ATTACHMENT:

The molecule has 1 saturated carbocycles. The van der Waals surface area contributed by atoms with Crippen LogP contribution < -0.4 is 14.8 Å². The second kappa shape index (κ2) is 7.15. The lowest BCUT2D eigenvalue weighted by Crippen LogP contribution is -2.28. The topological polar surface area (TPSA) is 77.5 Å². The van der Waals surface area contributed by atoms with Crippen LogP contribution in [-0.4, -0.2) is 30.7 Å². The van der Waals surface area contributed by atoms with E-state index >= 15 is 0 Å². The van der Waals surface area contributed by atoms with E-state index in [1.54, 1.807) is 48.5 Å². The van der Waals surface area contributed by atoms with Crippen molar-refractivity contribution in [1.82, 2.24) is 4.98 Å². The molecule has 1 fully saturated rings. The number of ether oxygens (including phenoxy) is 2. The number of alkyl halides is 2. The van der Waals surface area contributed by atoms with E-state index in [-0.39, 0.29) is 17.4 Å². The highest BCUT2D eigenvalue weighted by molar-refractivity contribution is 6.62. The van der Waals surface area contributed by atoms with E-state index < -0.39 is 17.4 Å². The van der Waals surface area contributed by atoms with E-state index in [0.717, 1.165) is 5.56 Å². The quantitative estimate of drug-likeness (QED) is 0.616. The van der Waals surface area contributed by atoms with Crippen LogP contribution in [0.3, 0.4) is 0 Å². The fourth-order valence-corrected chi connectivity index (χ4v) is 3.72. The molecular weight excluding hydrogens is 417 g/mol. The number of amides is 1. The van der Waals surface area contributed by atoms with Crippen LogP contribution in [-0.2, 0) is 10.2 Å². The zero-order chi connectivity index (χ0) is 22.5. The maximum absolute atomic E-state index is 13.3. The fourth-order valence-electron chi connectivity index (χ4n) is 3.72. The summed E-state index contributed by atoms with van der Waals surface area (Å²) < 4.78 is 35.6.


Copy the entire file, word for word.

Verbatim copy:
The molecule has 1 saturated carbocycles. The van der Waals surface area contributed by atoms with Crippen LogP contribution < -0.4 is 14.8 Å². The second kappa shape index (κ2) is 7.15. The lowest BCUT2D eigenvalue weighted by Crippen LogP contribution is -2.28. The topological polar surface area (TPSA) is 77.5 Å². The van der Waals surface area contributed by atoms with Crippen LogP contribution in [-0.4, -0.2) is 30.7 Å². The van der Waals surface area contributed by atoms with E-state index >= 15 is 0 Å². The van der Waals surface area contributed by atoms with E-state index in [1.54, 1.807) is 48.5 Å². The van der Waals surface area contributed by atoms with Crippen molar-refractivity contribution in [1.82, 2.24) is 4.98 Å². The molecule has 1 fully saturated rings. The number of ether oxygens (including phenoxy) is 2. The number of alkyl halides is 2. The van der Waals surface area contributed by atoms with E-state index in [-0.39, 0.29) is 17.4 Å². The highest BCUT2D eigenvalue weighted by molar-refractivity contribution is 6.62. The van der Waals surface area contributed by atoms with E-state index < -0.39 is 17.4 Å². The van der Waals surface area contributed by atoms with E-state index in [0.717, 1.165) is 5.56 Å². The quantitative estimate of drug-likeness (QED) is 0.616. The van der Waals surface area contributed by atoms with Crippen LogP contribution in [0.3, 0.4) is 0 Å². The fourth-order valence-corrected chi connectivity index (χ4v) is 3.72. The molecular weight excluding hydrogens is 417 g/mol. The number of amides is 1. The van der Waals surface area contributed by atoms with Crippen LogP contribution in [-0.2, 0) is 10.2 Å². The zero-order chi connectivity index (χ0) is 22.5. The maximum absolute atomic E-state index is 13.3. The fourth-order valence-electron chi connectivity index (χ4n) is 3.72. The summed E-state index contributed by atoms with van der Waals surface area (Å²) < 4.78 is 35.6.